The Canadian Collision Accreditation Program continues to gain momentum as the industry transitions toward a post-pandemic landscape.
While the onset of the COVID-19 pandemic in 2020 had profound effects on the global economy, including right here in Canada, it also provided an opportunity for many industries and businesses to establish new practices, revaluate existing ones and forge ahead with plans for a post-pandemic landscape.
In the collision repair space, one of the biggest trends we’ve seen over the last few years has been the movement toward establishing accreditation and certification as it relates to repair standards.
While the OEMs have been a major influence in pushing this forward, establishing a benchmark for repair standards marks a win-win for everyone, not only the auto manufacturers but also the collision repair centres, insurers and ultimately, the customers—whose vehicles are the ones being repaired.
Since 2016, the Automotive Industries Association of Canada (AIA Canada), has actively pursued such a repair standard through its Canadian Collision Industry Accreditation Program (CCIAP).
This program focuses on essentially three elements—training, business practices and tools.
As part of the training, AIA administered I-CAR certification in Canada is seen as an essential step to shops achieving accreditation status via I-CAR Gold Class Certification.
With lockdown measures enforced across much of Canada and collision shops experiencing a decline in business as a result, many took advantage of virtual training programs to train their technicians in preparation for becoming accredited repair facilities.
While the pandemic did impact CCIAP, as AIA Canada President JF Champagne acknowledges, progress has still been made over the last 12-18 months.
A big step has been gaining the support of the Insurance Bureau of Canada (IBC) for the program, and in Saskatchewan and Manitoba, government-run insurers have clearly seen the benefit of CCIAP (at the time of writing AIA was also forging ahead with plans to bring something similar to British Columbia).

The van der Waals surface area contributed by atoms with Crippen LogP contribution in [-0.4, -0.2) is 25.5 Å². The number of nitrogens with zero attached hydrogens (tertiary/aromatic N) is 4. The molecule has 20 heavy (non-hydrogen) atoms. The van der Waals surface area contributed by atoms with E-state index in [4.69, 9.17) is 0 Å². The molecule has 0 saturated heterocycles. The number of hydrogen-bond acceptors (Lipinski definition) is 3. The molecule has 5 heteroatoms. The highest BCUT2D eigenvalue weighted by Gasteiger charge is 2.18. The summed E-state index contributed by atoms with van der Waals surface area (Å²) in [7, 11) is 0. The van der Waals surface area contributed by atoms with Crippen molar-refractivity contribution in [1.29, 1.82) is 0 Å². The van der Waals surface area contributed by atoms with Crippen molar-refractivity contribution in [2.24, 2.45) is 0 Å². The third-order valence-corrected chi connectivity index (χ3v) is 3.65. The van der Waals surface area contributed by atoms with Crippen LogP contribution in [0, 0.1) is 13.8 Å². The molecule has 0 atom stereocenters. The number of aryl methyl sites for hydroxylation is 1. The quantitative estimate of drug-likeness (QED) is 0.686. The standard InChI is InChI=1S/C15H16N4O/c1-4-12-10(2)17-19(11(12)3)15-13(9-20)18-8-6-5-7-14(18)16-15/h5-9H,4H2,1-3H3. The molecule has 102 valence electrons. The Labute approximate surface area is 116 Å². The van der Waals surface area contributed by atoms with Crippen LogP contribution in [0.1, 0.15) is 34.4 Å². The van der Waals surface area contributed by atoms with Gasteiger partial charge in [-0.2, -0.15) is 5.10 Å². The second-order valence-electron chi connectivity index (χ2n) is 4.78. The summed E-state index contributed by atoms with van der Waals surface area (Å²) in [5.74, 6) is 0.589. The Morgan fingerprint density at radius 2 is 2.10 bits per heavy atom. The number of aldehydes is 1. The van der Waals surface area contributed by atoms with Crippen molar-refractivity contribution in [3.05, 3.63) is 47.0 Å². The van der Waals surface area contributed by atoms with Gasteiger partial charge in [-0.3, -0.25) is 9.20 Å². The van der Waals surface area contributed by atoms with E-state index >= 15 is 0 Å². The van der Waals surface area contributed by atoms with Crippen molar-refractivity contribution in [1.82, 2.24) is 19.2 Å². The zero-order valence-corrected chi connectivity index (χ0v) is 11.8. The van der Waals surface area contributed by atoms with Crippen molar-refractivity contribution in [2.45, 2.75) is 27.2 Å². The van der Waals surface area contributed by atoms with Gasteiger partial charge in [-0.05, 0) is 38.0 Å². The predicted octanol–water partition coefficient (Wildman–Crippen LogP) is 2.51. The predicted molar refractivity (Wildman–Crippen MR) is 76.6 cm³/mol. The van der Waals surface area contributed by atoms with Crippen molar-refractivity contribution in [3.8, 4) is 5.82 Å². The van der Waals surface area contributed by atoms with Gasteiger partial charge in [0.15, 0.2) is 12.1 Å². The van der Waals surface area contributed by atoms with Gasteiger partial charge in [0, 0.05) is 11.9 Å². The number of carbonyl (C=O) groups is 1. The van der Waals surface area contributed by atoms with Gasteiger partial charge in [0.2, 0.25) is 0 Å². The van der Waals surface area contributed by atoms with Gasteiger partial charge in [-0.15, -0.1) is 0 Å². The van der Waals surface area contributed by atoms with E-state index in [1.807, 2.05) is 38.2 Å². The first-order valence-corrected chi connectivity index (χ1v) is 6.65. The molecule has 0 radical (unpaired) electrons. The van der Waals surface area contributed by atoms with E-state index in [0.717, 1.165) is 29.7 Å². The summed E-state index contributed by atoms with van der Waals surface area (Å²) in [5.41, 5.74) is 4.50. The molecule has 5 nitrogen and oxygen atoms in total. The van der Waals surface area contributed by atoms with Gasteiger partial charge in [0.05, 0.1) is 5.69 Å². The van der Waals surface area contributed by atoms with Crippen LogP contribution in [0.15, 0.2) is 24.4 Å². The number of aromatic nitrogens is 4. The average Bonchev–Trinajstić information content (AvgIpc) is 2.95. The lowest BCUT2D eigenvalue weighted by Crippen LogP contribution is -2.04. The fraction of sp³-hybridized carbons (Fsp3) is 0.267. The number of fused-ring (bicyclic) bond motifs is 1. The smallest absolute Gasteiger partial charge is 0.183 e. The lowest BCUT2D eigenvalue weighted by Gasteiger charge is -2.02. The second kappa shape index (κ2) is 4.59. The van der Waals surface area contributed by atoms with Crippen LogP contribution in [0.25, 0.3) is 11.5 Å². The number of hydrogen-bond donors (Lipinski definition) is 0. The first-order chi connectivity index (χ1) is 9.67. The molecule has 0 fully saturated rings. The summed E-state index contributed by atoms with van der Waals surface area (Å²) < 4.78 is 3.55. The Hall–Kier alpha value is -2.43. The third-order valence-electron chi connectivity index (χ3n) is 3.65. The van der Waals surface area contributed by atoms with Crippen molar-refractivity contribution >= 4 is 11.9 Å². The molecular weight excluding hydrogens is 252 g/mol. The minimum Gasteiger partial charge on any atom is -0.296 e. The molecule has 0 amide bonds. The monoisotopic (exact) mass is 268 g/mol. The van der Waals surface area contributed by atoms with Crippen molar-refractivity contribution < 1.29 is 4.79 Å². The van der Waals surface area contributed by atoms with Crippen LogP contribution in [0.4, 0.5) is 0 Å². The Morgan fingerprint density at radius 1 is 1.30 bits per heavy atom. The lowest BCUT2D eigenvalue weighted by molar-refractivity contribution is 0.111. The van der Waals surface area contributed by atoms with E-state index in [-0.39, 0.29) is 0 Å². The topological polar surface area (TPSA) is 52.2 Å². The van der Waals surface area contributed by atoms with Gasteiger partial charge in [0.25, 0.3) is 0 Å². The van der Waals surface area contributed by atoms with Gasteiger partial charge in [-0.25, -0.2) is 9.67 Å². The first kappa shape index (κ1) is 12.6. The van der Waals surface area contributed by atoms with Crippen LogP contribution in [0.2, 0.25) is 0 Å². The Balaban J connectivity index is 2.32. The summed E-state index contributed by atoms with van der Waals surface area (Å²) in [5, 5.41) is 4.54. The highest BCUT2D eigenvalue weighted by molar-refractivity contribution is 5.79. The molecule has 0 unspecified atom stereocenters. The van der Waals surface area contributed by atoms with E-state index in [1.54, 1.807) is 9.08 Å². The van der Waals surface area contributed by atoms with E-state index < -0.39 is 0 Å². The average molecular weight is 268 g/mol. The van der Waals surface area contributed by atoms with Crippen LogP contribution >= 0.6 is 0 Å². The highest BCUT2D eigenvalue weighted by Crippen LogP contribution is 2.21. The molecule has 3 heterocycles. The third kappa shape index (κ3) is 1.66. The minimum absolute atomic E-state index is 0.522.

While plans are afoot to resume CCIAP audits of shops that are already accredited this fall, as well as reviewing those locations that are looking to achieve accreditation status, Champagne says that there are some challenges facing the industry.
A big one is access to repair information, which not only impacts collision repairers but mechanical shops as well.
AIA has, and will continue in its efforts to advocate fair and standardized access for information across the automotive service industry—something which is gaining awareness and is necessary, given the increasing complexity of vehicles and the technology within them.
AIA is also working with the Ontario government to help reduce insurance premiums in the province, which are some of the highest in Canada.
“We see CCIAP and a mandatory accreditation process for collision shops as a significant solution in facilitating a long-term reduction in premiums,” says Champagne.
Pleased with progress
Despite the disruption caused by the pandemic to the collision industry and some of the initiatives that have been put in place over the last few years, Champagne says he’s very pleased with the progress being made regarding awareness and understanding of the issues facing the collision and automotive aftermarket industries.
Additionally, through ongoing discussions with decision-makers at both the provincial and federal level, those issues and initiatives like CCIAP which support the industry, are becoming increasingly recognized as tantamount to the future success of the automotive service sector and the wider economy.